China’s People’s Liberation Army (PLA) this month has been trying to threaten the U.S. economically. However, their plan could actually harm China, not America.
Many, many Chinese see reunification with Taiwan as a deep emotional issue. But much of the PLA sees it as a way to pad the military budget. Any attention to Taiwan has Chinese generals demanding some sort of strong action or another, while naturally observing that the controversy justifies more money for them.
This happened again with the recent announcement by the Obama Administration that it will provide limited arms to Taiwan. The PLA trotted out its most bellicose officers. These worthies promptly argued, among other things, that China should respond to the arms sale with a bond sale, selling down holdings of American bonds.
Bring it on, guys.
The idea that China has important influence over the United States through its bond holdings is a myth. If a picture is worth a thousand words, the graphic to the right should be particularly valuable.
There are only two real economic possibilities:
1) China sells bonds, for a purely political reason, and finds strong demand from everyone else, here and around the world.
China then holds less U.S. government bonds and others (American banks, the Japanese government, ordinary people, and so on) hold more.
2) China tries to sell American government bonds, for a purely political reason, but no one else wants them. Even in this case there still is no threat to the U.S.
That’s because China’s attempted sale has nothing to do with the U.S. economy. People and countries do not buy American bonds because China does, they buy because it’s the best financial option for some particular amount of money. How good an option it is changes with economic conditions, such as our horrible budget deficit. But how valuable U.S. government bonds are does not change because the PRC is throwing a tantrum about Taiwan arms. Other buyers of our bonds will ignore this, and there’s even a fun twist.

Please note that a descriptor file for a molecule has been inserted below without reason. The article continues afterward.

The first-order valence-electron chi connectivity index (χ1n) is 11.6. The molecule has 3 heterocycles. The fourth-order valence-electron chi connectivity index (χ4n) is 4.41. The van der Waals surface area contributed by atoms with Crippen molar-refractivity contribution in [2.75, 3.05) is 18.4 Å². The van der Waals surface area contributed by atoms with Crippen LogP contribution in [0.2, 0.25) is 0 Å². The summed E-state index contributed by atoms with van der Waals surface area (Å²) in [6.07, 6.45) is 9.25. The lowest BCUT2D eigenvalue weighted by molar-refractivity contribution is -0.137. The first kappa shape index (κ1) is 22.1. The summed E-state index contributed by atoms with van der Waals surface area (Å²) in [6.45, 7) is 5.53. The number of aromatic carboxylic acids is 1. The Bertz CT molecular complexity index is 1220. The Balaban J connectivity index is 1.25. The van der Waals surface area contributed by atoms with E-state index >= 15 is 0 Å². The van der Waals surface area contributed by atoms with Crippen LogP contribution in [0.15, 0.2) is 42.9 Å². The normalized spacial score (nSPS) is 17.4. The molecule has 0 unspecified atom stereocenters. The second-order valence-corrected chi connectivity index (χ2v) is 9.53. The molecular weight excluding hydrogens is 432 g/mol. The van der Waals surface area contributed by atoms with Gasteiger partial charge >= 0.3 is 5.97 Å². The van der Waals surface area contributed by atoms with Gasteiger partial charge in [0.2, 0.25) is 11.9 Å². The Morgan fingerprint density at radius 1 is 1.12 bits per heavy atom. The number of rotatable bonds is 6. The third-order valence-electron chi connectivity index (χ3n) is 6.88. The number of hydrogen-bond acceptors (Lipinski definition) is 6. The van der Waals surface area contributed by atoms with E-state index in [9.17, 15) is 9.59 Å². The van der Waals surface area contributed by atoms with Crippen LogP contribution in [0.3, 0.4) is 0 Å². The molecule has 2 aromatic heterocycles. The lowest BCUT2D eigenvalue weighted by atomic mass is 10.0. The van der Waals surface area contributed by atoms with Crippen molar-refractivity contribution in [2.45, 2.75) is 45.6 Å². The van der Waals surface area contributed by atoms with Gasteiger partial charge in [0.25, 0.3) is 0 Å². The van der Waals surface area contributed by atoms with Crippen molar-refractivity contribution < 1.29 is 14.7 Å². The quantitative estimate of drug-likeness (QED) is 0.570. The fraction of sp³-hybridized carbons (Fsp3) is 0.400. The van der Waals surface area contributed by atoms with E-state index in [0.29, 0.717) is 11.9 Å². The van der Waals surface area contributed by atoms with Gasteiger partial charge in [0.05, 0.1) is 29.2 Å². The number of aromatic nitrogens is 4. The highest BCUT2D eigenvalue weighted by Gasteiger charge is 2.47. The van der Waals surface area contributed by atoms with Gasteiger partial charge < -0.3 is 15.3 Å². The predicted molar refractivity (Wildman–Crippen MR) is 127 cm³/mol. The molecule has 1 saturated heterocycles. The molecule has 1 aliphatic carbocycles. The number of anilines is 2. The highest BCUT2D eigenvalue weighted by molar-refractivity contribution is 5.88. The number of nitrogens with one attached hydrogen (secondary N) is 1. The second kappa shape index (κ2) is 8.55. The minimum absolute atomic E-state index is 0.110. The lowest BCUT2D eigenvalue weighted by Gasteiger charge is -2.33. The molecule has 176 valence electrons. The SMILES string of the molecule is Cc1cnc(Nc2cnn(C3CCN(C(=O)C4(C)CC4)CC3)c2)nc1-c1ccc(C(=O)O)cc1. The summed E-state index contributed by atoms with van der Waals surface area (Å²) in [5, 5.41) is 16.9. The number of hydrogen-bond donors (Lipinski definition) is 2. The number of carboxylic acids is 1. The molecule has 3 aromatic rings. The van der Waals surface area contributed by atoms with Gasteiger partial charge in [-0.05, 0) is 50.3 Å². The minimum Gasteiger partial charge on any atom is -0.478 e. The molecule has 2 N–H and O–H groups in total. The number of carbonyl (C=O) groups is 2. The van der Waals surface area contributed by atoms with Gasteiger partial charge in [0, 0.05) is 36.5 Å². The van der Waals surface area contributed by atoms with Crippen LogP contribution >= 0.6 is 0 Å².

If the Chinese government actually listened to PLA bluster and made a grand announcement about selling bonds, they might feel they have to follow through or lose credibility. But in the case of no one wanting them, that will not work at first. To find buyers, China would then have to cut the price and take losses on the bonds.
If that opportunity were to arise, The Heritage Foundation suggests that the Department of the Treasury buy the bonds at the lower price saving taxpayers a bit of the money the U.S. government is wasting. At the end of the day, China could have done the U.S. a favor.
Thanks for the help, PLA.